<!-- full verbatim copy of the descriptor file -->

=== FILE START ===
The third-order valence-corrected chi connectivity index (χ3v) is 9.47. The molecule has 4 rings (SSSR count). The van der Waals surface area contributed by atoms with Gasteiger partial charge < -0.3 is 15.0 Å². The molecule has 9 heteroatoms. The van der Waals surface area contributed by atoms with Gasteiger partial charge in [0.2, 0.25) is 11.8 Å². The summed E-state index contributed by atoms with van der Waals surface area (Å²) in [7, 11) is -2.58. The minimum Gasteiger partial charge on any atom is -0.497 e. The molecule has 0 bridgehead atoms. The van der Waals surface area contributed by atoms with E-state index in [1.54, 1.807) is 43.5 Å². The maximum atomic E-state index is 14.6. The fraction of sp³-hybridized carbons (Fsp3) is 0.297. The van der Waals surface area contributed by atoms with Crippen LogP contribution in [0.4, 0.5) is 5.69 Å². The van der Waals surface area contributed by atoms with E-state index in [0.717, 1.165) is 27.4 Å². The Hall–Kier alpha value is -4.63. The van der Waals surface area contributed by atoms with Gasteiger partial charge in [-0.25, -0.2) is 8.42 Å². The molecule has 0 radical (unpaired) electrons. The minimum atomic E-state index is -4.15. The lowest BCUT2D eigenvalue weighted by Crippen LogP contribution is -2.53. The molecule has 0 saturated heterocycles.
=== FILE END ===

The third-order valence-corrected chi connectivity index (χ3v) is 9.47. The molecule has 4 rings (SSSR count). The van der Waals surface area contributed by atoms with Gasteiger partial charge < -0.3 is 15.0 Å². The molecule has 9 heteroatoms. The van der Waals surface area contributed by atoms with Gasteiger partial charge in [0.2, 0.25) is 11.8 Å². The summed E-state index contributed by atoms with van der Waals surface area (Å²) in [7, 11) is -2.58. The minimum Gasteiger partial charge on any atom is -0.497 e. The molecule has 0 bridgehead atoms. The van der Waals surface area contributed by atoms with E-state index in [1.54, 1.807) is 43.5 Å². The maximum atomic E-state index is 14.6. The fraction of sp³-hybridized carbons (Fsp3) is 0.297. The van der Waals surface area contributed by atoms with Crippen LogP contribution in [0.4, 0.5) is 5.69 Å². The van der Waals surface area contributed by atoms with E-state index in [0.717, 1.165) is 27.4 Å². The Hall–Kier alpha value is -4.63. The van der Waals surface area contributed by atoms with Gasteiger partial charge in [-0.25, -0.2) is 8.42 Å². The molecule has 0 radical (unpaired) electrons. The minimum atomic E-state index is -4.15. The lowest BCUT2D eigenvalue weighted by Crippen LogP contribution is -2.53. The molecule has 0 saturated heterocycles.